Why is there a doctor shortage in New Jersey?

Medical student enrollment has increased across the country, but the Association of American Medical Colleges estimates by 2030 the United States could see a shortage of up to 120,000 physicians. So, what’s causing it to happen?

“The bottleneck now is that medical students are graduating with an MD degree, and they have to do a residency to practice and those slots have been frozen,” said Dr. John Poole, Medical Society of New Jersey president.

The Balanced Budget Act of 1997 capped the amount of Medicare funding for graduate medical education.

“The federal government helps sponsor residency programs, so they help pay residents’ salaries,” said Dr. Jeffrey Boscamp, senior vice president of medical school development at Hackensack Meridian School of Medicine at Seton Hall University. “The cap for a lot of hospitals in New Jersey just isn’t high enough for what we need.”

Boscamp says you have to remember the funding guidelines were put in place over 20 years ago.

“New Jersey has not had that many residency spots because New Jersey wasn’t a medical destination in the 90s the way it is today, so there was never any adjustment to reflect the amount of education that we’re doing,” said Boscamp.

Poole says that means students are graduating from medical school, but they’re not able to find a residency spot in the state, causing them to leave. And once they leave, statistically they’re not likely to come back.

“About 80 percent of people, where they finish their training is where they end up going into practice,” said Boscamp.

At the same time, the AAMC says one-third of all currently active doctors in the country will be older than 65 in the next decade. The result: a potentially critical shortage of doctors in the United States. And In New Jersey?

“Some estimates state that we need perhaps 2,500 new doctors by 2020 moving forward,” said Rep. Leonard Lance. “And of course the baby boom generation is retiring and is going to need significant medical care over the next 25 years or so.”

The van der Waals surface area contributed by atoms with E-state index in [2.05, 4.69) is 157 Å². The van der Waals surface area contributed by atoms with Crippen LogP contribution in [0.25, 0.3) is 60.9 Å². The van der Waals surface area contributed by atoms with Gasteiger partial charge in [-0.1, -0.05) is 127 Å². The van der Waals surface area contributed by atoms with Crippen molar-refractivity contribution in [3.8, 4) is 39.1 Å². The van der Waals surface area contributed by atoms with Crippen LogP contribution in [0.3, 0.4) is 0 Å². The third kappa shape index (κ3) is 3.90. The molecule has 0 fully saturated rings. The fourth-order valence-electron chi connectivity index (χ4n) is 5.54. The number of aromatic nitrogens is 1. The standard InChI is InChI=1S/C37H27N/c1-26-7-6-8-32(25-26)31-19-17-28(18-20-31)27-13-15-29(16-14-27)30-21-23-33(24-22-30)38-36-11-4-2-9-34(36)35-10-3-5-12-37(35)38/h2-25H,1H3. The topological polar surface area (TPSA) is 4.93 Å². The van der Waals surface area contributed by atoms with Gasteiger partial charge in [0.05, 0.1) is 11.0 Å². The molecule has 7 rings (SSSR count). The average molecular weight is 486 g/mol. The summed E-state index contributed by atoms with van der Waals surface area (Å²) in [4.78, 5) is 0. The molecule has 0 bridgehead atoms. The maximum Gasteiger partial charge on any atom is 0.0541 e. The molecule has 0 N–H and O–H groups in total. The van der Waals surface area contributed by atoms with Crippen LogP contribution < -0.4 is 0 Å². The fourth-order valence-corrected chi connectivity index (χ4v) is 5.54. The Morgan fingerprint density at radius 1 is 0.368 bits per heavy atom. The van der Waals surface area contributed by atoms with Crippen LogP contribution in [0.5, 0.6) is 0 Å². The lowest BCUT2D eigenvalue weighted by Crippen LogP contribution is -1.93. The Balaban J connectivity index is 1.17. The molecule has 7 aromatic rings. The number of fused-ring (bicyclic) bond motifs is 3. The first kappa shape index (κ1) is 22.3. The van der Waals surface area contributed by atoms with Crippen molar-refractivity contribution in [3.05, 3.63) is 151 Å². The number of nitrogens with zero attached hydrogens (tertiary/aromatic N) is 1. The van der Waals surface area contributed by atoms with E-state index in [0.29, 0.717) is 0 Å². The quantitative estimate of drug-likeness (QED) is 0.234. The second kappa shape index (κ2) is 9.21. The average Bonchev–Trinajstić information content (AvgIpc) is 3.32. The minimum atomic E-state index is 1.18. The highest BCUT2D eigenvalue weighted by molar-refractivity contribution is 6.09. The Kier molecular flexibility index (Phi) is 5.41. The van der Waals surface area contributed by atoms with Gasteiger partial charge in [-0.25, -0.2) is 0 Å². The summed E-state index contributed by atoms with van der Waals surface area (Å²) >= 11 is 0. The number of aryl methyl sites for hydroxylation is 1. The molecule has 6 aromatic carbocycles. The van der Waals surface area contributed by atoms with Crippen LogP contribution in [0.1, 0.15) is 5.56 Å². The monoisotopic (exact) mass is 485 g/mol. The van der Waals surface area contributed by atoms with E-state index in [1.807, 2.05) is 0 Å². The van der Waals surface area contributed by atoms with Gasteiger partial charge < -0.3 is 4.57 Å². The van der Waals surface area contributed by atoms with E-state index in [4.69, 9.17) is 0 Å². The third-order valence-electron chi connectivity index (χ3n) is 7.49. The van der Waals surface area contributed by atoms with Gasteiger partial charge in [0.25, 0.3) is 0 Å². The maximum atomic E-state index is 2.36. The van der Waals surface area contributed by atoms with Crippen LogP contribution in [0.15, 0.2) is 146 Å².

Lance is a co-sponsor on a bipartisan bill that was introduced to the House by Rep. Josh Gottheimer.

It says it corrects the outdated law that locked some hospitals out of residency training slots they were entitled to because some students were out on rotation and that wasn’t factored in in 1996.

New Jersey Sens. Cory Booker and Bob Menendez recently introduced companion legislation in the Senate.

“There are whole areas that we have shortages of in this state and it doesn’t make sense,” Booker said.

There’s another bill also looking to fix the shortage by expanding federal funding to add 3,000 new residency positions across the country each year over the next five years to fix the cap.

“One solution might be an all payer solution. Why should only Medicare or the government fund residency? We all benefit from having more physicians,” Poole said.

“Hackensack and Meridian is so committed that we’re actually well above the cap. We have a lot of residents that we pay for ourselves,” Boscamp said.

The trend of taking it into your own hands is also happening on campuses like New York University’s School of Medicine. They recently announced they would pay the tuition of all its current and future students to ease financial debt. It’s a solution Poole says is necessary to help keep doctors in the Garden State.

“The average medical student graduates with almost $200,000 of debt from medical school. If you think about it, you’re going to come to Bergen County and you’re going to start a family, maybe you’re planning to start a family, you want to buy a house within commuting distance of the hospital. It’s high taxes. It’s just a high-cost state,” Poole said. “There’s issues with malpractice reform. The word’s out there.”

The co-chief executive officer at Hackensack Meridian Health says schools like this one will be part of the solution. They’re offering a three-year program as a way to keep students in the state.

“Number one, it will save those students the fourth year of tuition, which is significant because affordability in medical education is definitely an issue out there. But in addition to that, it gives them a secure residency slot, if you will, at a Hackensack Meridian site,” said Robert Garrett, co-CEO of Hackensack Meridian Health.

Essentially creating their own pipeline for students to train and to stay here.